Radioactive Man, within the world of the animated series The Simpsons, is a comic book superhero who acquired his powers after surviving an atomic bomb explosion. His sidekick is Fallout Boy, and his catchphrase is "Up and atom!", a reference to Up An' Atom, the name of a B-29 carrier used during World War II to carry an atomic bomb.
Within the Simpsons universe, Radioactive Man has been portrayed in many media since his debut in "Radioactive Man" #1 in 1952. In addition to comic books, he was featured in at least one 1940s or 1950s era black-and-white serial, sponsored by Laramie Cigarettes. The serials featured fictional actor Dirk Richter -- a parody of Adam West and George Reeves -- as Radioactive Man, and Buddy Hodges played Fallout Boy. Richter, reportedly born in 1922 (he was said to be 72 years old (and dead) in 1995), was apparently shot to death in a bordello sometime in the 1960s (a reference to the mysterious death of George Reeves, the first actor to portray Superman on television). Sometime in the 80s Troy McClure portrayed Radioactive Man in a Radioactive Man movie trilogy. Radioactive Man III featured Krusty the Clown as the presumably main villain Krusto the Evil Clown (a parody of the Joker) and featured Buddy Hodges as Fallout Boy's great grandfather. The trilogy consisted of:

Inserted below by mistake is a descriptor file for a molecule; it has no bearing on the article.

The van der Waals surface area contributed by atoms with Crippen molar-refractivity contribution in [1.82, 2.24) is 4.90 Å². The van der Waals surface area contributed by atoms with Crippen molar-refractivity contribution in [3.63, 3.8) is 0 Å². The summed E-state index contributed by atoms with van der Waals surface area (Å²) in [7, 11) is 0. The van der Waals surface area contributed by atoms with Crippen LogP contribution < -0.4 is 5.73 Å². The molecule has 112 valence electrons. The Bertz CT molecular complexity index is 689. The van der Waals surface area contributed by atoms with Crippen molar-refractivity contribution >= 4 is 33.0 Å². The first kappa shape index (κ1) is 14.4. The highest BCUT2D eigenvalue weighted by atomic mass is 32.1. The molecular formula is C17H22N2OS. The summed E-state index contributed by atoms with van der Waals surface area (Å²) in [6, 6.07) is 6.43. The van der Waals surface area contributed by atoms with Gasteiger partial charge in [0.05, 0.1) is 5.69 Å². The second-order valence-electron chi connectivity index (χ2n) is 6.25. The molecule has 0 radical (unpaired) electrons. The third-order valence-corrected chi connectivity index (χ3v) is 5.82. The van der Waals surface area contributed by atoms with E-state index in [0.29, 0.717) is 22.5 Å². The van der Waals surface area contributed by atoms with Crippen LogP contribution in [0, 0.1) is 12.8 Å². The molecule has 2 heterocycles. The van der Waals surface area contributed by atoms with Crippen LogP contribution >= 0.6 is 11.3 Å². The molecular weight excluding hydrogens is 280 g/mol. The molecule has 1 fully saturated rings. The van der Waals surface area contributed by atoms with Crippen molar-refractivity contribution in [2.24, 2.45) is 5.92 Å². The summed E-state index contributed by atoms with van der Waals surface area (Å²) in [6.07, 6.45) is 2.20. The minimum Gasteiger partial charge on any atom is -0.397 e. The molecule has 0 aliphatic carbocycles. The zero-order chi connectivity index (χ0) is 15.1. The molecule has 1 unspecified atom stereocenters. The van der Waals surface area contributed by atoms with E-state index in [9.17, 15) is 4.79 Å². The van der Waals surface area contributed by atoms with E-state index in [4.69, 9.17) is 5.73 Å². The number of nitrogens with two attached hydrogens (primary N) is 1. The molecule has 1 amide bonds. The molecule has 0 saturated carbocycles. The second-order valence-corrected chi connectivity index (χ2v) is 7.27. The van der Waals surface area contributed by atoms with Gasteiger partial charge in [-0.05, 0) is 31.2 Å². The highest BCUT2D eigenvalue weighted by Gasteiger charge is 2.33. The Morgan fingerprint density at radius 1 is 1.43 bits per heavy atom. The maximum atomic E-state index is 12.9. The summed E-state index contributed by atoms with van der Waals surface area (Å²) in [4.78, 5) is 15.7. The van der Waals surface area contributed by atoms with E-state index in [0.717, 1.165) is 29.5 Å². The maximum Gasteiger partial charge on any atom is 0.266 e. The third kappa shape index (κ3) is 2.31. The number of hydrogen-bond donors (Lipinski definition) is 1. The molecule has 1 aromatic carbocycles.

In 1995, a Hollywood studio attempted to film a Radioactive Man movie in Springfield. The movie starred Rainier Wolfcastle (Springfield's answer to Arnold Schwarzenegger), as Radioactive Man. The role of Fallout Boy was cast from local children. Bart Simpson, a huge Radioactive Man fan, tried out for the part, but it went to his pal, Milhouse Van Houten, due to Bart being an inch too short. The origin of Fallout Boy was changed for the movie: Rod Runtledge acquires superpowers after getting run over by an x-ray truck and blasted in the face by the x-ray machine it was transporting. Still trapped under the truck, he meets Radioactive Man when the superhero arrives on the scene to lift it off him. Krusty the Clown was cast as villains Dr. Clownius and Silly Sailor. Wolfcastle is incapable of saying the "Up and Atom!" catchphrase correctly; it always comes out as "Up and at them," rendered as "Up and at zem," on account of Wolfcastle's German accent. The movie was never completed due to budget overruns caused by constant price-gouging by Springfield vendors, and Milhouse snapping from the pressure of the role, and refusing to continue to portray Fallout Boy - former child actor Mickey Rooney attempted to take over the role, with predictably miserable results. The unfinished project was presumably shelved. There was also a campy early 1970s TV series suspiciously resembling the Batman TV series, and boasted the appearance of an extremely flamboyant supervillain called "The Scoutmaster", who resembled Paul Lynde.